Thinking Small tells the story of how the United States sought to rescue the world from poverty through small-scale, community-based approaches. And it also sounds a warning: such strategies, now again in vogue, have been tried before, with often disastrous consequences.
It is common for historians to interpret the United States’ postwar development campaigns as ill-advised attempts to impose modernity upon poorer nations. The small-scale projects that are popular today mark a retreat from that top-down, heavy-handed approach. But Daniel Immerwahr shows that community-based development is nothing new: it has been present since the origins of international development practice, existing alongside—and sometimes at the heart of—grander schemes to modernize the global South. His transnational study follows a set of strange bedfellows—the Peace Corps and the CIA, Mohandas Gandhi and Ferdinand Marcos, antipoverty activists and Cold Warriors—united by their conviction that development should not be about engineers building dams but about communities shaping their own fates. The programs they designed covered hundreds of millions of people in some sixty countries, eventually making their way back to the United States itself during the War on Poverty.
Yet the hope that small communities might lift themselves up was often disappointed, as self-help gave way to crushing forms of local oppression. Thinking Small challenges those who hope to eradicate poverty to think twice about the risks as well as the benefits of community development.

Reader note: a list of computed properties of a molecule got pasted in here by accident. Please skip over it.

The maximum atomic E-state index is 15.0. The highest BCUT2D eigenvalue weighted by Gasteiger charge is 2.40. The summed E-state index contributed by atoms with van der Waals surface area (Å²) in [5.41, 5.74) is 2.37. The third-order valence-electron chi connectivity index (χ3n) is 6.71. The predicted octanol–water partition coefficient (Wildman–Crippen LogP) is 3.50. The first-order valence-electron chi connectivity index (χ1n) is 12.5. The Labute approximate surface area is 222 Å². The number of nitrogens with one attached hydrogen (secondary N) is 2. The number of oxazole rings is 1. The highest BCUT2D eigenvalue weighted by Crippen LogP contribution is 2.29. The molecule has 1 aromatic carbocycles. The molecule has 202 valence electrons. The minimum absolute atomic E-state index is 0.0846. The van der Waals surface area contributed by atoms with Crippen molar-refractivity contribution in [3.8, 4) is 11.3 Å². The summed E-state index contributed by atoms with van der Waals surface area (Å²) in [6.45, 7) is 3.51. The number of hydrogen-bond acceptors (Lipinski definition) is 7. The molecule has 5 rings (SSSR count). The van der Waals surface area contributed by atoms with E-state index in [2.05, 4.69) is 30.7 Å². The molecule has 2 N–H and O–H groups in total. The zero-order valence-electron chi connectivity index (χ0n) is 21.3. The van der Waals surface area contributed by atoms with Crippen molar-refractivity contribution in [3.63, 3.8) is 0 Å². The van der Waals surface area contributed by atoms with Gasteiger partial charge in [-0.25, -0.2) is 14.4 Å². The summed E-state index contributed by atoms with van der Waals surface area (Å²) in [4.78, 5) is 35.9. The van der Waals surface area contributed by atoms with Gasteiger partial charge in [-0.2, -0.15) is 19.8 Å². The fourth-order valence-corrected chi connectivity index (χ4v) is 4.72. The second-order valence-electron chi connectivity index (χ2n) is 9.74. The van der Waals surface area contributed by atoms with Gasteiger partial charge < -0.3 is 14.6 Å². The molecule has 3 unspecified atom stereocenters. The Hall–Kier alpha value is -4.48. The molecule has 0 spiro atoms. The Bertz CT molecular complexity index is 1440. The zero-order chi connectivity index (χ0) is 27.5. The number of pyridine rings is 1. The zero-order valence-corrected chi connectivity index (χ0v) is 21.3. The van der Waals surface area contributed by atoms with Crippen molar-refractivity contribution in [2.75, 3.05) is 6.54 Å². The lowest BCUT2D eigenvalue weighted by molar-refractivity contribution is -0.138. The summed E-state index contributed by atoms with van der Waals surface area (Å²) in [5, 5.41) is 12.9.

As the historian Daniel Immerwahr demonstrates brilliantly in Thinking Small, the history of development has seen constant experimentation with community-based and participatory approaches to economic and social improvement… Immerwahr’s account of these failures should give pause to those who insist that going small is always better than going big.
Daniel Immerwahr’s Thinking Small: The United States and the Lure of Community Development pours a bucket of cold water on this type of thinking, now experiencing a resurgence among development agencies, policy entrepreneurs, and influential foundations. It uses three case studies (in India, the Philippines, and the United States) to upend the stock portrait of mid-twentieth century development, which focuses on the evils of top-down intervention. In the conventional story, development is a field dominated by ‘modernizers,’ whose hubristic efforts result in catastrophic consequences for those they were designed to benefit… Unfortunately, far from eliminating deprivation and attacking the social status quo, bottom-up community development projects often reinforced them… This is a history with real stakes. If that prior campaign’s record is as checkered as Thinking Small argues, then its intellectual descendants must do some serious rethinking… How might those in twenty-first-century development and anti-poverty work forge a better path? They can start by reading Thinking Small.
An impressive history that will quickly become required reading for the growing ranks of historians interested in topics ranging from modernization to the War on Poverty. Immerwahr’s rich and insightful book has much to offer to anyone interested in twentieth-century America and, especially, its efforts to combat poverty at home and abroad.
Persuasively fills a major gap in both the study of American interventions in the developing world and the history of the Cold War. Immerwahr demonstrates that the inspiration for community development projects was not simply the product of social science research and domestic initiatives, but—particularly in the case of the War on Poverty—was shaped by the nature and outcomes of programs in developing nations, especially China, India, Mexico, and the Philippines. Thinking Small should be read not only by historians, sociologists, anthropologists, and economists, but also by policymakers, activists, planners, and field agents.
- 2016, Winner of the Merle Curti Award
- 2016, Winner of the S-USIH Annual Book Award
- 272 pages
- 6-1/8 x 9-1/4 inches
- Harvard University Press
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